Informed consent for rTMS treatment was obtained from the patient and parents. Treatment comprised 20 daily rTMS sessions. Six hundred 1-Hz pulses at an intensity of 100% resting motor threshold were delivered through a figure-of-8 coil (C-B60, MagVenture, Denmark) at the supplementary motor area. Importantly, during the rTMS sessions, we had the chance to observe the patient’s daily behavior, family dynamics, and specific difficulties. This observation allowed us to offer targeted psychotherapeutic interventions of diverse types: cognitive-behavioral (learning to accept obsessions and compulsions as a pathological condition and to replace lengthy and complex with shorter and simpler obsessions and compulsions) and family counseling (observing son-father-mother relations during stressful compulsions and establishing behaviors that avoid/resolve conflicts). Drug treatment remained unaltered during the rTMS and psychotherapy sessions.

After treatment, obsessions and compulsions were significantly ameliorated. The Y-BOCS score decreased to 17 (moderate OCD). Indicatively, the time that our patient needed to cross floor lines and to enter the treatment room decreased from an average of 41 minutes to 2 minutes, and he was able to walk unaided (video available at: Three months posttreatment, he had restarted daily activities (gym, walks, school). He continued taking the same medications listed previously, and he started behavioral psychotherapy. Additional rTMS sessions were not required in the follow-up period.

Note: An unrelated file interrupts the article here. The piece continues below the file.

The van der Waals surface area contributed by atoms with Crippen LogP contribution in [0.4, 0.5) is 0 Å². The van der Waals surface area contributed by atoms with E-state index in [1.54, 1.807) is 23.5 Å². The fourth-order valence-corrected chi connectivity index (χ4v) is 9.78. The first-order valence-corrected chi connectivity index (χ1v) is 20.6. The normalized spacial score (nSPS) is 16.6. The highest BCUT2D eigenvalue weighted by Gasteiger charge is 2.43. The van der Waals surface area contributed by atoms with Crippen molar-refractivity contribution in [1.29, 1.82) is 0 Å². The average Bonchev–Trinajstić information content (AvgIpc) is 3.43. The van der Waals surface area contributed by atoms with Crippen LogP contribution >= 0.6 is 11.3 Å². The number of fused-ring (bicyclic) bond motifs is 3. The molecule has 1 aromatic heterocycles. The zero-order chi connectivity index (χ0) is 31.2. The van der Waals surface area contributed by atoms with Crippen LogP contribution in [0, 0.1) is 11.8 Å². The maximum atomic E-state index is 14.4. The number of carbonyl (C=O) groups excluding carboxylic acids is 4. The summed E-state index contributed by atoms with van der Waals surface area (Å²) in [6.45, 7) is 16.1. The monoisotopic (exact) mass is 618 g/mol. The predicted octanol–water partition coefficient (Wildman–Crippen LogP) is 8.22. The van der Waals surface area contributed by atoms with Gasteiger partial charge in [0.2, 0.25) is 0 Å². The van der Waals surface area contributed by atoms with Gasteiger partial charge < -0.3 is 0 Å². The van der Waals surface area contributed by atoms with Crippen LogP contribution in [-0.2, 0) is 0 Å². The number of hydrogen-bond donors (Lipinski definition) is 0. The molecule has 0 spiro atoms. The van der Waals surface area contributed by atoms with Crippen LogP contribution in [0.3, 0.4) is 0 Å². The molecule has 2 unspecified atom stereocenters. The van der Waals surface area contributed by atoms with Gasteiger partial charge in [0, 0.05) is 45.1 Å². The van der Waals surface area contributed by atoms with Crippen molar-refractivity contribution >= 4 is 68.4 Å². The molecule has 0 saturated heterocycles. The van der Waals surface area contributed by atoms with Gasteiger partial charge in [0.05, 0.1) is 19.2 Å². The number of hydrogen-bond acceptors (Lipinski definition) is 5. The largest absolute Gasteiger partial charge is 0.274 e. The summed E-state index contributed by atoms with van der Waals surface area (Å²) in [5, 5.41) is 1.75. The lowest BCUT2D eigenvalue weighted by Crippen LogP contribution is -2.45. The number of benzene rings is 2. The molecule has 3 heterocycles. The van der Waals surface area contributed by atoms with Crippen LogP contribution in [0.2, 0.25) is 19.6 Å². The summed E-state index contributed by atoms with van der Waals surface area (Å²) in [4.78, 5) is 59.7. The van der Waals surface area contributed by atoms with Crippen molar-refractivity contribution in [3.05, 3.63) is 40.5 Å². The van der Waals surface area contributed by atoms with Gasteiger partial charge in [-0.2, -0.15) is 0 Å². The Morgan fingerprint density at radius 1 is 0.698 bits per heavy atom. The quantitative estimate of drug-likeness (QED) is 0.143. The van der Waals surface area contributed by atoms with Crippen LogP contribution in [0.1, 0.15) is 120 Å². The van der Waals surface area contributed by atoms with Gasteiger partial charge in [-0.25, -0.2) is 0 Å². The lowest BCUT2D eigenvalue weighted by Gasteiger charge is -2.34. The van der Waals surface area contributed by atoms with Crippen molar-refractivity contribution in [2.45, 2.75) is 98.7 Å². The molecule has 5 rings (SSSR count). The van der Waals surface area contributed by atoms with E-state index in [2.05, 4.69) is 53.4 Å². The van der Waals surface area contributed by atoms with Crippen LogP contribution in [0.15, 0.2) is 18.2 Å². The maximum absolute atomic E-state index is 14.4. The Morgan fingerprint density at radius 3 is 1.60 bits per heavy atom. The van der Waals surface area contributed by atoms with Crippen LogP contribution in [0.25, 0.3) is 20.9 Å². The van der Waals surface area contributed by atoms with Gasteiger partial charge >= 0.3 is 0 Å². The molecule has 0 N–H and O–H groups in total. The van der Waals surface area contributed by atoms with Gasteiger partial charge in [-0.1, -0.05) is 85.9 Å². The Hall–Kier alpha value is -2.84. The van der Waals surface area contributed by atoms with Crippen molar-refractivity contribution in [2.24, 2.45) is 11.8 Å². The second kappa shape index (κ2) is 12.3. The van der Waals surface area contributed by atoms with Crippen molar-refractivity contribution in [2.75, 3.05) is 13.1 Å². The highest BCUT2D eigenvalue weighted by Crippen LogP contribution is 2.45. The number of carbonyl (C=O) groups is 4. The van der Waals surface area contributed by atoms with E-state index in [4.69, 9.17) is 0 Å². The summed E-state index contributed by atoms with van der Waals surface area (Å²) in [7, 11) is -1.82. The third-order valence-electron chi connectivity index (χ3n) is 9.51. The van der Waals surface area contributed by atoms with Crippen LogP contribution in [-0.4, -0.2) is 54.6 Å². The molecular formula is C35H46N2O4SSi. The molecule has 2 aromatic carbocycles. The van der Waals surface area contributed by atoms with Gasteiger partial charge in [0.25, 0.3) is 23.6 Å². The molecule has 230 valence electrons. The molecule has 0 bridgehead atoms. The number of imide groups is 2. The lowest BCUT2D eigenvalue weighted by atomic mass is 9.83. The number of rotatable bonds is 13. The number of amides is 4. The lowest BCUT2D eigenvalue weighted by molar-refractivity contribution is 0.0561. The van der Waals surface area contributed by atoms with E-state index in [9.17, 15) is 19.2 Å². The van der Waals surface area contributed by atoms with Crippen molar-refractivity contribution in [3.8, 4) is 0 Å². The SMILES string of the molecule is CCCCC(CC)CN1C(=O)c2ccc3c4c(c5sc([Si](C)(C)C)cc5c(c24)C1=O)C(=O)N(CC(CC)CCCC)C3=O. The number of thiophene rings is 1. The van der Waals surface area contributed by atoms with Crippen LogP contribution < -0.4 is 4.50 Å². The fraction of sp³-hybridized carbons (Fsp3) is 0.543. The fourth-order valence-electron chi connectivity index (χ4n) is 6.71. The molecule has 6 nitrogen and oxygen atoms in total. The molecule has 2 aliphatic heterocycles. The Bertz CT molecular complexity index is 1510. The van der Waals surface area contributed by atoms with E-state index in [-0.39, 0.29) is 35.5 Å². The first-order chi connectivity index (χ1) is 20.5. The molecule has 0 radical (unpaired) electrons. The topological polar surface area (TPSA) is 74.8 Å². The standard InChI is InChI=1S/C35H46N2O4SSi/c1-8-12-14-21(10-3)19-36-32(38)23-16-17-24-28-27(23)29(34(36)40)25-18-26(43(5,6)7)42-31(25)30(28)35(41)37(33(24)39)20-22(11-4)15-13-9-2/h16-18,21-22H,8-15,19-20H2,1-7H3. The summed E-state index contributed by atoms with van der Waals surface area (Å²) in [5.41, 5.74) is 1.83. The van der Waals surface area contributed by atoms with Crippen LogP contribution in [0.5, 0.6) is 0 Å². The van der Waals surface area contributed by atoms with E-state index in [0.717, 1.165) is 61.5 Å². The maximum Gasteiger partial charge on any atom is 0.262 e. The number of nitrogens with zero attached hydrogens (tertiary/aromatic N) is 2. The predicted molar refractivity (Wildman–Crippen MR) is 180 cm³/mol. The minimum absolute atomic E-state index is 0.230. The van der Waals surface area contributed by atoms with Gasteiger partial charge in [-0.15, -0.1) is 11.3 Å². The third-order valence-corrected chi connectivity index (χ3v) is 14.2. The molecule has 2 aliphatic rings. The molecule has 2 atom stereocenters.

We postulate that rTMS synergized with psychotherapy to achieve this positive result in our patient. The patient had undergone psychotherapy in the past but could not overcome his obsessions, thus we do not believe that the observed improvement resulted from psychotherapy alone. rTMS reduced anxiety in our patient (from 9 to 3 in a 10 mm visual analog scale). Published studies7 have shown that rTMS down-regulates the supplementary motor area hyperactivity that occurs in OCD. We hypothesize that the neuronal plasticity induced by rTMS augments psychotherapy. In addition, coming to the office every day for rTMS treatment offers a window for intensive observation and counseling. We use this holistic approach routinely to treat OCD and depression. We believe that this approach improves the results of each separate treatment.